Gig economy is changing the worker employee relationship. By allowing people to specialize in a specific area of their expertise, it allows many workers to do the thing they are best at. Which can drive prices down and provide an excellent income for many professionals.
But how does the Gig Economy work for an experienced cook? In the traditional path you would be trained in a culinary school. Then you would begin working your way up the ranks in a local restaurant, taking on more and more responsibility as your skill set improves. From there you would work your way up the culinary ladder by then working at larger more prestigious restaurants. Once they’ve built a skill set and a name for themselves some cooks choose to strike out on their own. From this point they can either move into event cooking, and catering or they can move toward opening their own restaurant. Both of which require the use of a commercial kitchen, and a staff. This is not a small investment and not easy to get off the ground even if you are talented in the kitchen.
Some Cooks are exploring the gig community as a way to step out of the hustle and bustle and pressure of working in a restaurant. They work gigs such as event cooking, weddings, corporate gigs, even food trucks are an extension of the gig economy. Of course, in this line of work it’s a tough survival, the competition is steep and it’s hard to accomplish a steady income.
There are more opportunities than ever for cooks who are wanting to expand their audience and built their reputation. There are apps that have been developed like DishDivvy and Appetivo. Which allow cooks to prepare meals for their own kitchen for pickups. The downside is a lack of reliable income, never knowing how many orders will or won’t come in, and working on a schedule set by customers. All of this can make it hard to make plans.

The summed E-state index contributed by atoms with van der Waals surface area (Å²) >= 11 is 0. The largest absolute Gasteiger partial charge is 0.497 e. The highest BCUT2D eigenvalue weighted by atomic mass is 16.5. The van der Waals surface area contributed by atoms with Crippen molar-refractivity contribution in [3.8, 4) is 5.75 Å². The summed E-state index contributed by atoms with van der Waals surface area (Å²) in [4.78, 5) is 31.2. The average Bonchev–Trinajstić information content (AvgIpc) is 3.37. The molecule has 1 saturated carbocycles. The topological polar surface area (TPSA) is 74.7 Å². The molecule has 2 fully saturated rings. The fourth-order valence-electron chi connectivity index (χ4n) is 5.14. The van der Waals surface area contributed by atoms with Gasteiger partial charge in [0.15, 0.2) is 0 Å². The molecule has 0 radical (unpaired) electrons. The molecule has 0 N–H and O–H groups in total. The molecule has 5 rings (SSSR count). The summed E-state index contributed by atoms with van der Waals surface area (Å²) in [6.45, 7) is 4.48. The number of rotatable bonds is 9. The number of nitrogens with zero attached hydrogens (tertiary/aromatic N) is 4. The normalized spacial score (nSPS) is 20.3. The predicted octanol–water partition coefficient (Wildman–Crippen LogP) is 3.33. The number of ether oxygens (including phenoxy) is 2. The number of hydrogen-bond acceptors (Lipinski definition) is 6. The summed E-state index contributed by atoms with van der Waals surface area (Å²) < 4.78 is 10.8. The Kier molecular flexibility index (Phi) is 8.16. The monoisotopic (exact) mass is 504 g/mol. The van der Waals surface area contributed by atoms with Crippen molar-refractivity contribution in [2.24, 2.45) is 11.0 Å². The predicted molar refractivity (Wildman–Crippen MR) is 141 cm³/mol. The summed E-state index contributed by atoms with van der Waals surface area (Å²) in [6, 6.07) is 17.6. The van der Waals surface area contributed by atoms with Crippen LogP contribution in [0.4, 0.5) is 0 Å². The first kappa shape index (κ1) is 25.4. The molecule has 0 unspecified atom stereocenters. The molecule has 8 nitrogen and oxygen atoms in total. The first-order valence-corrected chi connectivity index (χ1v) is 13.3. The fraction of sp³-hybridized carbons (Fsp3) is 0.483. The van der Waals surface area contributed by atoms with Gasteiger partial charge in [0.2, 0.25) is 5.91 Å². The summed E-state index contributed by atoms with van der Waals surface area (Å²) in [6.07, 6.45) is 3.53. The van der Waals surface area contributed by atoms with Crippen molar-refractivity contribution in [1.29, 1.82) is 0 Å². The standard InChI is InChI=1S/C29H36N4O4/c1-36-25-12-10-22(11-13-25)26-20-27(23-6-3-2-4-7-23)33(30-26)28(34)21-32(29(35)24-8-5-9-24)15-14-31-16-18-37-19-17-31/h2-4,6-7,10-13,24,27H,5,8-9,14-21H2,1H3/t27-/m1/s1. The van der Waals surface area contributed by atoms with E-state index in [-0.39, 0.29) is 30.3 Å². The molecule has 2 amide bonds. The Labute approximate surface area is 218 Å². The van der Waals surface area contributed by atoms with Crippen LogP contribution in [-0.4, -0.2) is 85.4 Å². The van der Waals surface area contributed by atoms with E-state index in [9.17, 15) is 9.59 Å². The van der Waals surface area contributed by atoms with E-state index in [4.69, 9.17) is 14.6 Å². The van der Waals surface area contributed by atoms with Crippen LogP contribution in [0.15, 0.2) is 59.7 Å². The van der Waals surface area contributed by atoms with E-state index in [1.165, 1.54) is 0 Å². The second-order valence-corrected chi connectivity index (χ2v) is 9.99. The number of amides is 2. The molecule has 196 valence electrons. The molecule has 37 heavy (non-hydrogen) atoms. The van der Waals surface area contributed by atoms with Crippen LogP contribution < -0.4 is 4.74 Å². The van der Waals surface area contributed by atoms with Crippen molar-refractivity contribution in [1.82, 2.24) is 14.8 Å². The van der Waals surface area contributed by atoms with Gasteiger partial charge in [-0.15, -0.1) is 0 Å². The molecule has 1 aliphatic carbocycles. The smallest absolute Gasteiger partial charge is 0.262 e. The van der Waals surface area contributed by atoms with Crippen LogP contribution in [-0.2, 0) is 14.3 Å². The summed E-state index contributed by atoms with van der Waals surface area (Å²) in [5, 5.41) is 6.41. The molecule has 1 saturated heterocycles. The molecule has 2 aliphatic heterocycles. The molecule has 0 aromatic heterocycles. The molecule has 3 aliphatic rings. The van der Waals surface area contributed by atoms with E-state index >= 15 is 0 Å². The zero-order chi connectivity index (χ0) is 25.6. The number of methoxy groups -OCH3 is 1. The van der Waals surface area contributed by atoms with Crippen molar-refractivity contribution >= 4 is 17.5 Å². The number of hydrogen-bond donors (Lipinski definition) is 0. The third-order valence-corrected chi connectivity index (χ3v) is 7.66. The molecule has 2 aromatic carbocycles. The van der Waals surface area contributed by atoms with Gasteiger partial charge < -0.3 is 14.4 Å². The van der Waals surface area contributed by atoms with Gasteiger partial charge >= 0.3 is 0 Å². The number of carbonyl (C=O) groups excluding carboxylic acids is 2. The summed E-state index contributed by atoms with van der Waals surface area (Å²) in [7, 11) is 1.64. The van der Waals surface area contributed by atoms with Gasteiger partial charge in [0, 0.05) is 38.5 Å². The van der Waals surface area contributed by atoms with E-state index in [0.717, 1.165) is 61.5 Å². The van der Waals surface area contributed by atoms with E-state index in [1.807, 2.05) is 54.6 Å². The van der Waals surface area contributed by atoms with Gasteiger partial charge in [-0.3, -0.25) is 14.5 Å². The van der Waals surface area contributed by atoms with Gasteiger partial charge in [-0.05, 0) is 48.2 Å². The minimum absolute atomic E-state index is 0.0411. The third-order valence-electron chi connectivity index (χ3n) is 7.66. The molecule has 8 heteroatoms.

Then there are new experience-based opportunities like Feastly. That offers services like pop ups, cooking classes and dinner parties hosted by expert cooks. This would be a fun way to expand your clientele and network with other cooks, but the events are only available in a handful of cities and the competition is fierce. Again, this isn’t steady work so even if you make your way into this elite group you can’t count on it for a reliable wage.
This is where becoming a home cook really begins to shine as a perfect option. You collect a handful of clients who you get to know. You prepare the food you love to cook. You set your hours and your availability. You can enjoy the security of a regular wage without the pressure and non-stop grind of restaurant or catering life. If you’re a cook looking for a better path and searching the gig economy. Maybe it’s time to consider being a home cook yourself, you might just be pleasantly surprised at what you find. To learn more about this please go to www.cookingenie.com